As pianist of the New York City based new music ensemble Signal, which performs under the direction of Brad Lubman, Oliver has appeared at venues ranging from The Ojai Music Festival and the Festival of Contemporary Music at Tanglewood to the Bang on a Can Marathon and Le Poisson Rouge in NYC. As a member of Signal, Oliver has worked closely with composers Steve Reich, Helmut Lachenmann, and Charles Wuorinen. Oliver can be heard on two upcoming Signal releases: a CD/surround-sound DVD of music by Lachenmann, with the composer as soloist in “…Zwei Gefühle…” (Mode); Michael Gordon, David Lang, and Julia Wolfe’s Shelter (Canteloupe). Next season Oliver will participate in composer portrait concerts: music of Oliver Knussen and Jonathan Harvey, both at Miller Theatre in NYC.
These artists will appear with the Orchestra of the League of Composers, hailed at its debut as "sounding terrific in this varied and demanding program" by Anthony Tommasini of The New York Times. Since its founding in 2009, the orchestra has presented twelve New York or world premieres and five commissioned works, and will present three concerts in this current season with its Music Director, Louis Karchin.
In addition, ACA will present the Laurel Leaf Certificate of Appreciation to Innova Recordings, in recognition of its excellent and steady support of the full range of contemporary American music. We’ll also honor the wonderful Rosalie Calabrese for her longtime service (1962-1994) to ACA. A short video will highlight some of the ACA’s milestones, illustrating through documents and images the rich tapestry of American music that has been collected, preserved, and published by the organization. It will be a singularly memorable event!
Featured Composers of the 75th anniversary concert:
George Edwards (1943 –2011) was a composer of thoughtfully crafted orchestral and chamber music that expanded on the tradition of Schoenberg and Webern, as well as a distinguished educator. His Parallel Convergences for chamber orchestra was first performed in 1989 by Speculum Musicae, and is a brilliant example not only of his great technical prowess, but also of his passion for lyricism and counterpoint. Noting how the wilder qualities of his personality were not often represented in his music, Fred Lerdahl, in a memoriam for Edwards published in New Music Box, said that “Music was his refuge, his inner sanctum of order, beauty, and refined expression.”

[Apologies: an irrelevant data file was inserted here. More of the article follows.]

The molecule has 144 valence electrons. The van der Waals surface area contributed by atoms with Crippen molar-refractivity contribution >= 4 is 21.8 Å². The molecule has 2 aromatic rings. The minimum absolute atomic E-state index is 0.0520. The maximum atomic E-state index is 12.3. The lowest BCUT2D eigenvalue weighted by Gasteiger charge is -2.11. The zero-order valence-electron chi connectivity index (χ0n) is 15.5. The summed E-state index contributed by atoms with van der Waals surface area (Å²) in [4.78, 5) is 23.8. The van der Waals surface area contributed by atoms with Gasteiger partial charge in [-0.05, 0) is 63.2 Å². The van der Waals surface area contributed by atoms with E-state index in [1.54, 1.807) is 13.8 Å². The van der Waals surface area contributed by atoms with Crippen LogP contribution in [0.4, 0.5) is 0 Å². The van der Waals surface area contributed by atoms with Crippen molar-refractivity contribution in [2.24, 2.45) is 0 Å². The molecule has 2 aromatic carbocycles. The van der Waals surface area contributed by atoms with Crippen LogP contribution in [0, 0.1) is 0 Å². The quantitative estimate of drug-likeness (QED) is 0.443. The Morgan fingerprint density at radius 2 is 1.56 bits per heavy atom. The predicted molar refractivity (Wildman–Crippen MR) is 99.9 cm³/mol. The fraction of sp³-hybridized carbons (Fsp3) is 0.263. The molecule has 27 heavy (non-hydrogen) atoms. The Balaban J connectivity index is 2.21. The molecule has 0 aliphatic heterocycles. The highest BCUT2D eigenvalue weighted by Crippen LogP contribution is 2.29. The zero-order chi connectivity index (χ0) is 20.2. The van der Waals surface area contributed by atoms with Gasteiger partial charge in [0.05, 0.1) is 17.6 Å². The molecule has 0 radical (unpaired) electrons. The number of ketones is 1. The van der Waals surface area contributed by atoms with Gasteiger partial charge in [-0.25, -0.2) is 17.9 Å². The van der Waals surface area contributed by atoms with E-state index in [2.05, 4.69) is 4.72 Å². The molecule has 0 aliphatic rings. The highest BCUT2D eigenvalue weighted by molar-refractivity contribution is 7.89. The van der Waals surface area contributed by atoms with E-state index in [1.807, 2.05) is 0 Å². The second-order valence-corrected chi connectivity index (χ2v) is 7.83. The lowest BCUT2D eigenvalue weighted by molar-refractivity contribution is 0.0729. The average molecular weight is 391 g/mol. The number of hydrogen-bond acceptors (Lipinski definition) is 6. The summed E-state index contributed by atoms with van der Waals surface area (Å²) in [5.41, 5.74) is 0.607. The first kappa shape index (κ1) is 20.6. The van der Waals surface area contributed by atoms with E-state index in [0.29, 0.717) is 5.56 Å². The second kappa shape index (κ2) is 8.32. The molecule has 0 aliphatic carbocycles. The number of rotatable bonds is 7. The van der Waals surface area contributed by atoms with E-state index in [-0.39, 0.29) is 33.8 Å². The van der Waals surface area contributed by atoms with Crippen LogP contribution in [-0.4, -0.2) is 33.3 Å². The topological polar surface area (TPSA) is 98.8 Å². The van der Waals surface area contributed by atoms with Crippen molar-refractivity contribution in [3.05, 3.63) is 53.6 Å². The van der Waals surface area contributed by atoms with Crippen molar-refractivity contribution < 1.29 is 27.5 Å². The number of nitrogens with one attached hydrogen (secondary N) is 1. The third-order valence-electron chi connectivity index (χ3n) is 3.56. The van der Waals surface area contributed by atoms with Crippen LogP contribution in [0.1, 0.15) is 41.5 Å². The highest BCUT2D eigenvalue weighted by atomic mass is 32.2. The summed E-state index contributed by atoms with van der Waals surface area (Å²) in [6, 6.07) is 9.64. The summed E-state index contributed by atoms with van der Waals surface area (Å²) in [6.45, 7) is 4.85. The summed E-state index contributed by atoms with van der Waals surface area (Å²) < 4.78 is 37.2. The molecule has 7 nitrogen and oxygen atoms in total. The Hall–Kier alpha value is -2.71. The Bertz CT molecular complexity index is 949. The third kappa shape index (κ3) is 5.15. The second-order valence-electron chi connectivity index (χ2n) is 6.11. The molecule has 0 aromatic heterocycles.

Miriam Gideon (1906–1996) was born in Greeley, Colorado, where her father was a Reform rabbi. Her interest in composition —begun in childhood as an ancillary, experimental, and almost private activity—soon became the primary focus of her creative energies. Gideon remained always connected to the emotional impulse of her music. “As far as I am concerned," she said, "I must see whether what I am writing comes from a musical impulse, and whether I am responding to it. What I write has to mean something to me.... It has to seem new. I have to be surprised by it, and it must register as feeling."